After 70 years of mowers and fertilizers, the turf on the Monroe Golf Course is shot. Thank goodness you don’t need good turf to play golf anymore.
To play Frisbee golf, that is. For that, all you need is a great course, and with its trees, pond, hills and view, the Monroe Golf Course has those things.
Now, since new owner Paul Clark has hired the world’s top disc golf course designer to redevelop the historic course for disc play, Tall Firs Disc Golf Course is on the verge of a grand opening August 23.
Paul Clark of Snohomish teaches game design at Seattle digital gaming institute Digipen, but that’s as close as he’s ever come to designing a golf course.
When he and his wife set out last year to buy land, their goal was only to find a large green space to preserve.
When they found that the Monroe Golf Course was on the market, they found themselves inspired to reopen it.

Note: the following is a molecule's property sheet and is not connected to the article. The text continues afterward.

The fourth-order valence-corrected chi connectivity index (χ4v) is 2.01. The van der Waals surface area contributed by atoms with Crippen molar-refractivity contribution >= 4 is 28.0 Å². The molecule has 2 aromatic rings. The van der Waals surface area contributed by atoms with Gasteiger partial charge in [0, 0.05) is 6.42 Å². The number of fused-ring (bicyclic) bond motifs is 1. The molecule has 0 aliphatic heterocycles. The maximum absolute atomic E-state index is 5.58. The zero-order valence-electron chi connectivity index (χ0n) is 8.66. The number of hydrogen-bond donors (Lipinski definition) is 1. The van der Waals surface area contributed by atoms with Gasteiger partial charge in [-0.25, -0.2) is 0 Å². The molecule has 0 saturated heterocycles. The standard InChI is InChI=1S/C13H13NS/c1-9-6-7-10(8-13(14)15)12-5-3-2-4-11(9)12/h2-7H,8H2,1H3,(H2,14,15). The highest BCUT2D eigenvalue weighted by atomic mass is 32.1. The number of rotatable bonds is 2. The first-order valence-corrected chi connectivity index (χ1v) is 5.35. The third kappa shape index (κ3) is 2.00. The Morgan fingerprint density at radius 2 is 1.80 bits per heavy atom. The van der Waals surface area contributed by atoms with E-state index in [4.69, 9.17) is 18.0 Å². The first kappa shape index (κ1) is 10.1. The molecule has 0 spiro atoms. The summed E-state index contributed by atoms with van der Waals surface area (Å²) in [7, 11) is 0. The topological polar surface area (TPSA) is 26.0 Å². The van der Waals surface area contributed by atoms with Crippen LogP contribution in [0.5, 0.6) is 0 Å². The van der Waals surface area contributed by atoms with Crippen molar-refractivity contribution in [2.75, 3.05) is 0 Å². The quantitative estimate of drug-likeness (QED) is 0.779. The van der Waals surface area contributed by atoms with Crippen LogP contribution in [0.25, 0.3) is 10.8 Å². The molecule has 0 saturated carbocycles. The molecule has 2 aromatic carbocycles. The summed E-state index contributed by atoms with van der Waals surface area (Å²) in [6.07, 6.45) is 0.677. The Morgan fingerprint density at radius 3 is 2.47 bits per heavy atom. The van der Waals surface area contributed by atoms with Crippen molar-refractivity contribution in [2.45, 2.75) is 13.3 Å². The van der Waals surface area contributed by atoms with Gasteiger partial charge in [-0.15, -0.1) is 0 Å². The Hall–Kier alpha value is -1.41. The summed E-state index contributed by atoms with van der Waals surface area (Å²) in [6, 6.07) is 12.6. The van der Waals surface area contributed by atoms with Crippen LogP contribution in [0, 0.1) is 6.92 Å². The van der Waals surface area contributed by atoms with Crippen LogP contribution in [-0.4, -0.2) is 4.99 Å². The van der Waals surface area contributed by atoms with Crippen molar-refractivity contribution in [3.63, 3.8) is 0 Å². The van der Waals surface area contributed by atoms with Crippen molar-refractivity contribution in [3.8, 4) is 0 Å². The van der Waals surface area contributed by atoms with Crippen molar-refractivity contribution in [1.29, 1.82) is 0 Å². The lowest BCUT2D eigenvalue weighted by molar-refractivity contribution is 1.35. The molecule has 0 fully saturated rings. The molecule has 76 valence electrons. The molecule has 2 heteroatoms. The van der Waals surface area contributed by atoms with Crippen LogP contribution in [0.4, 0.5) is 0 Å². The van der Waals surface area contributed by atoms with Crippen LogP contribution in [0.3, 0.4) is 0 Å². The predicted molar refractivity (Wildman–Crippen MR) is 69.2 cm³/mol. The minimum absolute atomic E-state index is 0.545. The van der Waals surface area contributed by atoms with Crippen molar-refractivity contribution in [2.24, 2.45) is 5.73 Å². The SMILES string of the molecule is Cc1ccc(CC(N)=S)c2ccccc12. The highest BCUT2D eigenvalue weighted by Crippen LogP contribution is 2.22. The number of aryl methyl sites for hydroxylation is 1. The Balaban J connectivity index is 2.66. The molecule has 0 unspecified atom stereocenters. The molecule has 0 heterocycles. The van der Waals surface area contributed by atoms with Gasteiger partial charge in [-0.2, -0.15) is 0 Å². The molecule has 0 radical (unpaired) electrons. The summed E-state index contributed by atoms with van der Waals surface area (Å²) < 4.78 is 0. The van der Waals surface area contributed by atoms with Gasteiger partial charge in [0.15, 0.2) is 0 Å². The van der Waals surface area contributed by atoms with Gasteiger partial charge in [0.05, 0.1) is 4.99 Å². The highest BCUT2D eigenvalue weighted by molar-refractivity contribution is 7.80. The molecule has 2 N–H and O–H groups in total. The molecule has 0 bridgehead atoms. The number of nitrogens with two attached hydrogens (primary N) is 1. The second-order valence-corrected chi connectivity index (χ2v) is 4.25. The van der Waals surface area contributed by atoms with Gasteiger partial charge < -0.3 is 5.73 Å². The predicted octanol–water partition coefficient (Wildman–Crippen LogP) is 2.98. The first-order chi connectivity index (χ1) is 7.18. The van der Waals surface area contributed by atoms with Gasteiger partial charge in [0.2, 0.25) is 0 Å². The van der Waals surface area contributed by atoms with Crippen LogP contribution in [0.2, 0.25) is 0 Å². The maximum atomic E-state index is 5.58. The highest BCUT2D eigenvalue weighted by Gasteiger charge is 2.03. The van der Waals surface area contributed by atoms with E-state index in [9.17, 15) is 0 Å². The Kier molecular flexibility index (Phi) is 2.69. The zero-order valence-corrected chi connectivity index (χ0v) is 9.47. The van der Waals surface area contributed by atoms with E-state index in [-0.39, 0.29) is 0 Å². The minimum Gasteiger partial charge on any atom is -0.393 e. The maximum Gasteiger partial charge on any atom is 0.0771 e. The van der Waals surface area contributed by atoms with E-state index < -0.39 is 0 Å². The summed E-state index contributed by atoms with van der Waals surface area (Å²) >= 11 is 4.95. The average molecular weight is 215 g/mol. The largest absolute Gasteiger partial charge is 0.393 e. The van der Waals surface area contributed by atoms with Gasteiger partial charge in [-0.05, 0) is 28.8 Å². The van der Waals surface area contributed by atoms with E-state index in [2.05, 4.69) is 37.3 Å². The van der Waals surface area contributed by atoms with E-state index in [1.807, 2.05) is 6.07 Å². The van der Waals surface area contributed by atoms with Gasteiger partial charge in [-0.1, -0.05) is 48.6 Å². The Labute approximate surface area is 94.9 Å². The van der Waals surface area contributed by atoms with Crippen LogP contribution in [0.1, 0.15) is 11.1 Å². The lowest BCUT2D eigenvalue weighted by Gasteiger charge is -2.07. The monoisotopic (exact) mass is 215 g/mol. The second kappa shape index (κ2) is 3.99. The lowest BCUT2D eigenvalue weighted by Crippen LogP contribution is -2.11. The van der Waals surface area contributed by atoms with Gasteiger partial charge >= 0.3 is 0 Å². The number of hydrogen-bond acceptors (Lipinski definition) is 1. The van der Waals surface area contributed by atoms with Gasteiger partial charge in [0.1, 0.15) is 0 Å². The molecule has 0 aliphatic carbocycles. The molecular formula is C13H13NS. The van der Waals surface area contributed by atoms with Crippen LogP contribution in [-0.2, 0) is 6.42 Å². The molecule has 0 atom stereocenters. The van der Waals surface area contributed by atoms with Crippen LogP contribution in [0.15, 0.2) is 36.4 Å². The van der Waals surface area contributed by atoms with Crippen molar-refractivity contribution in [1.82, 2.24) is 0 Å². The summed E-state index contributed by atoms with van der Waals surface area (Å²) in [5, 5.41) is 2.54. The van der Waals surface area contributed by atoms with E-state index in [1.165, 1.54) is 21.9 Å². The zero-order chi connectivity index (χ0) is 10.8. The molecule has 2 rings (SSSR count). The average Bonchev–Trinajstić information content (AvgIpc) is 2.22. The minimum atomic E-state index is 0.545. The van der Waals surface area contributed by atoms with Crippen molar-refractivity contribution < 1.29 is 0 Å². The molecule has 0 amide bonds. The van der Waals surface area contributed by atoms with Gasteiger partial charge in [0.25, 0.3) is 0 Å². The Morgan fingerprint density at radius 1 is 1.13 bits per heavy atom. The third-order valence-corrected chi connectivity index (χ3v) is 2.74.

“It was obviously beautiful and it needed to be preserved,” said Clark, who is also a proficient jazz musician.
But the historic course would require far too much of an investment to restore as a traditional golf course. The turf is exhausted after 80 years of mowers and fertilizer, and replacing 25 acres of grass would be prohibitively expensive.
“The disc golf concept was short in coming,” said Clark.
He’d only ever played one round of disc golf in his life, but as a youth, he and his family had played Frisbee a lot. And he was aware that disc golf has been growing steadily in popularity since its invention in the 1960s.
“I considered designing it myself, for about 30 seconds,” said Clark, who immediately decided that being a professional game designer was probably not going to qualify him to create a top-flight disc course.
Instead, he reached out to the world’s top course designer, a Texan named John Houck.
Houck has been designing disc courses for more than 30 years, has designed more courses than anyone else alive, and of more than 5,200 courses worldwide, his courses have held the number 1 and 2 spots the last two years in a row.